short run rather on the long run.”
Fiscal policy reform is constrained and distorted by the Stability
and Growth Pact, particularly its deficit to GDP limitation.
It limits counter-cyclical fiscal policy and tax reform. It has
led to budget gimmickry and it has not addressed the major problems
of government spending and taxes. I strongly believe the deficit
to GDP ratio is an inadequate, limited and potentially misleading
representation of fiscal responsibility. For example, the deficit
to GDP ratio in Germany is pretty close to that in the United
States. But in Germany, government spending exceeds 50 percent
of GDP. In the United States, it's about 33 to 35 percent.
To really address the problems of Europe, the pact needs to focus
on government spending and taxes as well as budgets. Firstly,
I would put limits on the ratios of government spending to GDP
and of taxes to GDP. But I would phase them in over time. And
to the extent that taxes are cut before spending, I would relax
temporarily the deficit to GDP ratio. That would make policy
makers focus on the real issues that are inhibiting economic
What’s more, the figures on national debt and cash-flow
deficits don't capture the unfunded liability of the pensions.
The long-run projections are very unfavorable. But with regard
to the issue of debt, and deficits, you have to ask the question,
well, what are you deficit spending for?
Hervé Carré: I'd like to respond to Mickey’s
point. We were aware of the crude character of the three percent
deficit to GDP ratio when we adopted it. And the level of debt
is clearly the major problem in terms of sustainability. On pension
reform, I fully agree. The Commission for four years has been
recommending to member states that they take necessary measures
to change the present system. But here again it's a political
problem. Government spending is also a hot potato. All the ministers
from the Scandinavian countries will tell you that they don't
want to decrease the level of taxation, because their voters
want to keep the social safety net. So it’s easier when
you're an economist, than when you are a politician.
Tom Cooley: I think all this discussion is kind of missing the
boat a bit. It seems to me that the real compelling problem of
Europe is that their productivity growth is so much lower than
the U.S. And I think the answer lies in structural reforms that
will remove the conditions that inhibit Europeans from taking
risks and engaging in the kind of innovative activities that
drive productivity growth elsewhere in the world.
Francesco Giavazzi: On productivity, one has to be very careful,
because the level of productivity per hour worked is higher in
most European countries. The productivity per person is lower
because as suggested before, the amount of hours worked in Europe
are 30 percent below hours worked in the U.S.
Sir Nigel Wicks, Former Member
of the EU Committee of “Wise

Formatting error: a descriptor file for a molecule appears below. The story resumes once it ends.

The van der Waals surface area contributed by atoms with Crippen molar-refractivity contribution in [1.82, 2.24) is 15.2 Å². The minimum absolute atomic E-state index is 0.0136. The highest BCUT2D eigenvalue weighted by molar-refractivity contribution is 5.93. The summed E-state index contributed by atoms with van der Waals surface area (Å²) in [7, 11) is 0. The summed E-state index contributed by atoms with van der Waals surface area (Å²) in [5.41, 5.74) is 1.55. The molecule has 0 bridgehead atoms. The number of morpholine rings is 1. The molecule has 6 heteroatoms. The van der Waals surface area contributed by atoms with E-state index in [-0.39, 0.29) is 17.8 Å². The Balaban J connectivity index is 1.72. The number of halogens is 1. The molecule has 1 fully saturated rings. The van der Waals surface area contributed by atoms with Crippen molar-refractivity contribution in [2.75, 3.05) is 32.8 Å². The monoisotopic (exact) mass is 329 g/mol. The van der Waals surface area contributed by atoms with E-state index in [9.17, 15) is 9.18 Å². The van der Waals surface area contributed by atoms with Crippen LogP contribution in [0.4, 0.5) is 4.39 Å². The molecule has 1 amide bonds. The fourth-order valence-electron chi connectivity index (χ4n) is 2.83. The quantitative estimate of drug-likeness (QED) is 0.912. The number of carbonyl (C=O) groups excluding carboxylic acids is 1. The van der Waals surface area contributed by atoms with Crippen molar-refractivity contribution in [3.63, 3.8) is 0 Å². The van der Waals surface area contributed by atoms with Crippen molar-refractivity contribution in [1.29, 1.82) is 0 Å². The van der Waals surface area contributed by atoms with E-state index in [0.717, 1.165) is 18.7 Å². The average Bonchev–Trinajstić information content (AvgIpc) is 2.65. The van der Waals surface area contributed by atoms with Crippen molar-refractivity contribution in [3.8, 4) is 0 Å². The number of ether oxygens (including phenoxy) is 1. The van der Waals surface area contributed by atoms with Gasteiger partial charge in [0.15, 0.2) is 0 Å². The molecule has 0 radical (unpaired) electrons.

Men” on European Securities Regulation, Former Principal
Private Secretary to Prime Minister Margaret Thatcher,
and keynote speaker at the dinner following the EMU panel,
speaking with Dean Cooley and Hervé Carré.
Mickey Levy: Well, the statement about productivity
I think is well stated. I think the problem in Europe is you've
sharp decline in aggregate hours worked per employee. And that's
in part endogenously determined by misguided policies. I understand
the difficulties in implementing my proposal about the ration
of deficits to GDP. But if you think about targeting deficits
as a percentage of GDP, it's just as silly. Go back to U.S.
history in the 1970s. There was abysmal productivity and very
labor costs, and double digit inflation and interest rates.
The fiscal and monetary policy makers lacked credibility. The
marginal tax rates were 70 percent. And the forecast of potential
growth was less than two percent – less than what potential
growth now is forecast for Europe. It took a fairly radical
change in tax rates to generate positive economic results and
standards of living. And so I'm not just pointing to Europe
and saying you need a straitjacket, but you need incentives
Hervé Carré: For the Commission, the choice of
taxation level and choice of spending to GDP ratio, is a political
choice. It's the expression of a choice of society. It cannot
be taken by bureaucrats. That's all. No taxation without representation.
Audience question: I’m an economic consultant. As I recall
there is one success story within the European Union, and that's
the Netherlands. They had a debt to GDP ratio which was more
or less around 100 percent. And they managed to lower it very,
Hervé Carré: Right. At the time of the Mastricht
negotiation, the ratio to GDP in the Netherlands was close to
90. Now it's below 60 percent. But I think the best example of
a very quick reduction of debt to GDP was Ireland.
Georges de Ménil: Can the Irish miracle be a model for
Europe, for the Continent?
Mickey Levy: Ireland is a great story. They certainly didn't
need any limitations. But their growth, their economic performance
was so bad, what did they do? They lead with tax cuts and a constraint
on government and they created an environment that put incentives
in place. What if one of the ascension nations recommends sharp
tax cuts? And then that nation becomes a very attractive destination
for capital and jobs, even though they violate every deficit
to GDP concern in Europe? What happens then?
Georges de Ménil: Well, with that open
and challenging provocative question, let me thank the panelists.